Should Your Child BYOD (Bring Your Own Device) to School?

Oct 14, 2016

“Bring Your Own Device” has become not only a very common practice in a majority of businesses and other organizations, it has become a very polarizing topic in schools. There are so many factors as to why schools would want to control their mobile device policies, while at the same time some want to ensure student flexibility with the devices they use and are very familiar with using on a daily basis.

One of the most famous line from Spider Man movies was when Uncle Ben told his nephew Peter Parker, “with great power, comes great responsibility.” This is especially true for students of age to own mobile devices (phones, tablets, etc.). As a technical professional, I can understand the side of controlling device access by means of mobile device management to regulate and monitor mobile device usage (most likely by the I.T. Department of the school), which isn’t usually done by user provided devices, mainly company or school provided devices. As a parent of a child soon to be entering the tech age of her own, I can also understand the need for flexibility of users to be able to bring their own devices. On this side of the coin, these kids are already familiar with their devices and the learning curve isn’t as steep. I currently live the BYOD policy professionally, and I ultimately had to sign several agreements for mobile usage and acceptance policies. Schools can do the same. I have seen all the pros and cons with implementing this policy in schools, and here are some of the benefits of encouraging BYOD:

  1. Students are already familiar with their own devices and will not have to adjust to learning a new device.
  2. It is one less support call for the I.T. Department since users are ultimately responsible for their own devices.
  3. In addition to being familiar with their own devices, it increases the capacity for learning and self-administrating.
  4. One side that has not been discussed is the financial aspect from the school board, and budgets can be focused elsewhere in more critical areas.

Now there are other factors to consider as well with BYOD, which I believe can and should be allowed in schools. Some technical and some personal factors should be considered:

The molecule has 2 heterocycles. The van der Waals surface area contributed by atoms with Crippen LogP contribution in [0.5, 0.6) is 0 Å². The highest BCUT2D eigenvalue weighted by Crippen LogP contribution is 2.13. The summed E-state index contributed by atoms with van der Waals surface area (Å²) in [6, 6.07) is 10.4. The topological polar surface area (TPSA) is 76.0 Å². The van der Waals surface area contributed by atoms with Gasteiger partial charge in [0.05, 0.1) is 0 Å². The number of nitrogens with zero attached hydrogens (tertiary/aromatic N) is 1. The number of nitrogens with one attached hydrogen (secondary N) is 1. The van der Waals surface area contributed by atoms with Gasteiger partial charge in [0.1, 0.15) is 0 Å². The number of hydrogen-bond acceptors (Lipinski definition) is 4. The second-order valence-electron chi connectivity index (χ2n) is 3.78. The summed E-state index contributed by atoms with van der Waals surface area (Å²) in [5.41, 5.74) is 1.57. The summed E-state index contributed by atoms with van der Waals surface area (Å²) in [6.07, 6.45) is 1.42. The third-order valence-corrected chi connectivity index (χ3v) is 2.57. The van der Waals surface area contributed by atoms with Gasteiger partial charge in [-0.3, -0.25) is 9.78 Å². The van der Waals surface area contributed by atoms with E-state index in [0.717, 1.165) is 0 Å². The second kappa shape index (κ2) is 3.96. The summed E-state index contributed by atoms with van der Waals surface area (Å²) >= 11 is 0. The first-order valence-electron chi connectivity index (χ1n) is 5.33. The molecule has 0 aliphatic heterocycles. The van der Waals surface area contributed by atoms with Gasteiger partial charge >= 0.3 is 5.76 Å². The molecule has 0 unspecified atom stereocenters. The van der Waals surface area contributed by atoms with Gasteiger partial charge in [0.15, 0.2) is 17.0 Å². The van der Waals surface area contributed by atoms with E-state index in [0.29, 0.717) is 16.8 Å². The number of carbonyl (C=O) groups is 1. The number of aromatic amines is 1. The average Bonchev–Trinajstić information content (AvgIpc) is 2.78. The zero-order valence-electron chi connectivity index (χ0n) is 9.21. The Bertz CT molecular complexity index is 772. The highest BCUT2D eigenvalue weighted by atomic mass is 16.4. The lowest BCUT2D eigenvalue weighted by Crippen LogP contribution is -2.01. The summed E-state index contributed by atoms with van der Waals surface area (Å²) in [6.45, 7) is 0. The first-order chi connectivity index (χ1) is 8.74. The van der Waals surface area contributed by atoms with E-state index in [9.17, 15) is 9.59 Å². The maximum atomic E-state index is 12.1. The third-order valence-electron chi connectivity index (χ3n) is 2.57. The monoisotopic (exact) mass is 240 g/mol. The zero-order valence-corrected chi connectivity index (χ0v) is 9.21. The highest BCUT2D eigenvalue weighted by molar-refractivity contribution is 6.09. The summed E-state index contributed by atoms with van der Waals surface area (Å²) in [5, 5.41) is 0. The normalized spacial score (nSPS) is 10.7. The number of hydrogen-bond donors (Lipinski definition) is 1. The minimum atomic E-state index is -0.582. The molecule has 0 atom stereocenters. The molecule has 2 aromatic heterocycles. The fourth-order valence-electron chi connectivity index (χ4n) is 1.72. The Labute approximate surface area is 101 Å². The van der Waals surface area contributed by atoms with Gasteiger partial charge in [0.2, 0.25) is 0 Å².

1. IT Departments need to evaluate their wireless networks to accommodate additional devices.
  2. Parents should remind their kids that it is wrong to treat others differently, and to not judge others based on their devices.
  3. There can be some compromises between parents and the school, as in making BYOD a choice and allow the school board to provide devices to those that aren’t able to do so on their own.
  4. For BYOD, students should be required to sign acceptable use policies, and other agreements with consequences for violating school rules/policies.

Since we are in the technology age, it is only right for students to be able to leverage their own devices, if possible, to further enhance their education. It is also important for parents to educate their kids on the responsibility should schools choose BYOD moving forward. The BYOD environment also increases the need for parental control software, like Net Nanny, to be installed on all mobile devices (iPhones, Android, iPads, tablets). Students have received disciplinary action due to accessing, searching or posting on school grounds inappropriate websites or content. It is essential that any parental control software that you install has social media monitoring, dynamic content filter that you can customize based on age of your child, and time management options to limit screen time. If you have any questions about BYOD policies, or anything else related to the above conversations, you can reach me on all major social media platforms: @ChrisMcManamy.